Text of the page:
Enterprises warm up to Ajax

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Enterprises warm up to Ajax

Over half of all enterprises to fall for Ajax's lure by 2008.

Over half of all the enterprises will be using Asynchronous Javascript and XML (Ajax) technology within the next two years, according to new data from market research firm Evans Data Corporation.

"The growth in the number of developers should be significant over the next years," John Andrews, president with Evans Data Corporation said in a presentation at the AjaxWorld conference in Santa Clara, California.

Based on an international survey of developers, Andrews said that the adoption rate of the Ajax developer platform is "as extreme as any of the other technologies that we are tracking," comparing it to the adoption rates of Eclipse and Flash.

The firm estimates that there were 10.8m software developers worldwide in 2004, which is set to increase to 17.1m by 2009. Currently 1.7m developers write code in Ajax and another 1.2m have evaluated the technique and are preparing to start using it, said Andrews.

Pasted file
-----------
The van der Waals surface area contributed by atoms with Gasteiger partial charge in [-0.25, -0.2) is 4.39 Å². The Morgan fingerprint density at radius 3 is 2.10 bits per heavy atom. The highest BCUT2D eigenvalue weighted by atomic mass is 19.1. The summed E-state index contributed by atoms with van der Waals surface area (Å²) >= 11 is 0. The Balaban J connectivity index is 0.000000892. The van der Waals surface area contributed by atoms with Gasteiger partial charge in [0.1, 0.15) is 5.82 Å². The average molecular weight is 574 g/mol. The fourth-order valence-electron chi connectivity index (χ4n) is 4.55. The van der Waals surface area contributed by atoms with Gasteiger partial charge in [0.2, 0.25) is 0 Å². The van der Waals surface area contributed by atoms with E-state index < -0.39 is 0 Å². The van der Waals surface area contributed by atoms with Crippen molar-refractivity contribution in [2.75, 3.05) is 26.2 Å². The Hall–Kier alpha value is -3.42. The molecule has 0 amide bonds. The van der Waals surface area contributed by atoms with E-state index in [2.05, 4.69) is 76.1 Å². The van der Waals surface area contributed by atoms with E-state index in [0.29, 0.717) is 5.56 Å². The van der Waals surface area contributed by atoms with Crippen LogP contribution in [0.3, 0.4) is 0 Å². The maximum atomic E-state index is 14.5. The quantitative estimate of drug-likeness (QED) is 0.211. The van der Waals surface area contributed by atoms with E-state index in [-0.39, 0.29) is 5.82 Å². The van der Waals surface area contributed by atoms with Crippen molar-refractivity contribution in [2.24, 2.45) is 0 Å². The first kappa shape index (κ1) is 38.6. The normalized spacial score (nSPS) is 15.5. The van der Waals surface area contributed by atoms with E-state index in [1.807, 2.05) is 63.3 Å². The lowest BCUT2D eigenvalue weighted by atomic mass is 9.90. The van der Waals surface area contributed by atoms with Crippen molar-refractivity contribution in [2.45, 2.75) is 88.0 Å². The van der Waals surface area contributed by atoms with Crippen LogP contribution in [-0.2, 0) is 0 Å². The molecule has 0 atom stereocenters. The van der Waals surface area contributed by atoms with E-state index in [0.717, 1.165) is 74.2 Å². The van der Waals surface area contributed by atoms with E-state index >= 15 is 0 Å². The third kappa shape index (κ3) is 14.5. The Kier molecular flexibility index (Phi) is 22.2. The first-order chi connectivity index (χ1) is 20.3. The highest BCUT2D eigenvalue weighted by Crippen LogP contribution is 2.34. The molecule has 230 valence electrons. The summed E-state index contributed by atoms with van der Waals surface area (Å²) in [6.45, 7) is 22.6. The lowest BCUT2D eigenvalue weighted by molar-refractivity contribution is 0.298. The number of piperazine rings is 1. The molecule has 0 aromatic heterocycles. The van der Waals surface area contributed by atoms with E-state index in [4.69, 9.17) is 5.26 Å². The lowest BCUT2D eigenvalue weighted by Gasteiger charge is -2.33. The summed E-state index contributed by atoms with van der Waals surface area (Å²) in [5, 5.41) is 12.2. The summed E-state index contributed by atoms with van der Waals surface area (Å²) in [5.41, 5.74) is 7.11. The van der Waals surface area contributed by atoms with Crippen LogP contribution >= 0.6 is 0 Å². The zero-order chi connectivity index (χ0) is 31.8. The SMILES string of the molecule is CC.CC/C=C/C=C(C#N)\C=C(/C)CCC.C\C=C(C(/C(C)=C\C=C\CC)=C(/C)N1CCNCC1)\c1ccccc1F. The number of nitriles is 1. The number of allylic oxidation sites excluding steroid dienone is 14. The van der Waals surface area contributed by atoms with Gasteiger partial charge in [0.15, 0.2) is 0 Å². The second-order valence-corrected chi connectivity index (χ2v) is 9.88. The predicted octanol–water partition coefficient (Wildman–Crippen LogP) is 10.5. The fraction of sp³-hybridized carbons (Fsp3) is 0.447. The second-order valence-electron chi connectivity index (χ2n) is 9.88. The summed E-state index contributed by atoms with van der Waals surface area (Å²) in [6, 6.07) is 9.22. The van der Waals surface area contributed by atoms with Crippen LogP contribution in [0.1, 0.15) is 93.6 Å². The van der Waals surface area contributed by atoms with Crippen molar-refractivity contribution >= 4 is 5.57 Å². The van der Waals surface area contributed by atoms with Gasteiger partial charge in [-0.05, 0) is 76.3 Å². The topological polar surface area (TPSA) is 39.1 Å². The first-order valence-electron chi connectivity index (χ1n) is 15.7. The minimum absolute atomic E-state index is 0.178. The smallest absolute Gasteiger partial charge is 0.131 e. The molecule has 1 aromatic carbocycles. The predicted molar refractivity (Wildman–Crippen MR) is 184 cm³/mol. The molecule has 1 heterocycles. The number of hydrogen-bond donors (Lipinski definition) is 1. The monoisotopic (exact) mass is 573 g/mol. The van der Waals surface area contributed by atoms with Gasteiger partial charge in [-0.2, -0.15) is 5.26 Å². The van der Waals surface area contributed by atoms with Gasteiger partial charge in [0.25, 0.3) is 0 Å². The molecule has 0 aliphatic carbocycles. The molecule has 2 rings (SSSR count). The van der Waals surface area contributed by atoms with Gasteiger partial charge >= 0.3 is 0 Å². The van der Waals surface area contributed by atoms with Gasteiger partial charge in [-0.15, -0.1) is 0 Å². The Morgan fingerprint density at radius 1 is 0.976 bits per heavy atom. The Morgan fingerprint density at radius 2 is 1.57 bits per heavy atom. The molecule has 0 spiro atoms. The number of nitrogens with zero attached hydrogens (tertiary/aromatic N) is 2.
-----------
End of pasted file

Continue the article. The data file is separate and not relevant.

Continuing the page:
Ajax is a Web development technique that allows developers to create interactive Web applications.

A static webpage exchanges data only when a user clicks on a link or button. Ajax applications transmit data behind the scenes, making for more responsive and user-friendly online applications that resemble regular desktop applications.

The technique is best known of its applications by consumer websites like Digg, Flicr and Gmail.

Enterprise adoption is important for the Ajax market because it tends to drive sales of commercial developer tools and services. Most of today's the consumer facing applications use internally developed tools or open source too ls such as the Dojo Toolkit.

In the enterprise space, Ajax is mostly used for business to business e-commerce applications and consumer e-commerce applications, said Andrews, but he projected that it will soon broaden its reach.

"You should be pretty bullish [about the future of Ajax]. Forty per cent of the developers are quite enthusiastic and expect their usage of Ajax to increase by more than 50 percent next year."
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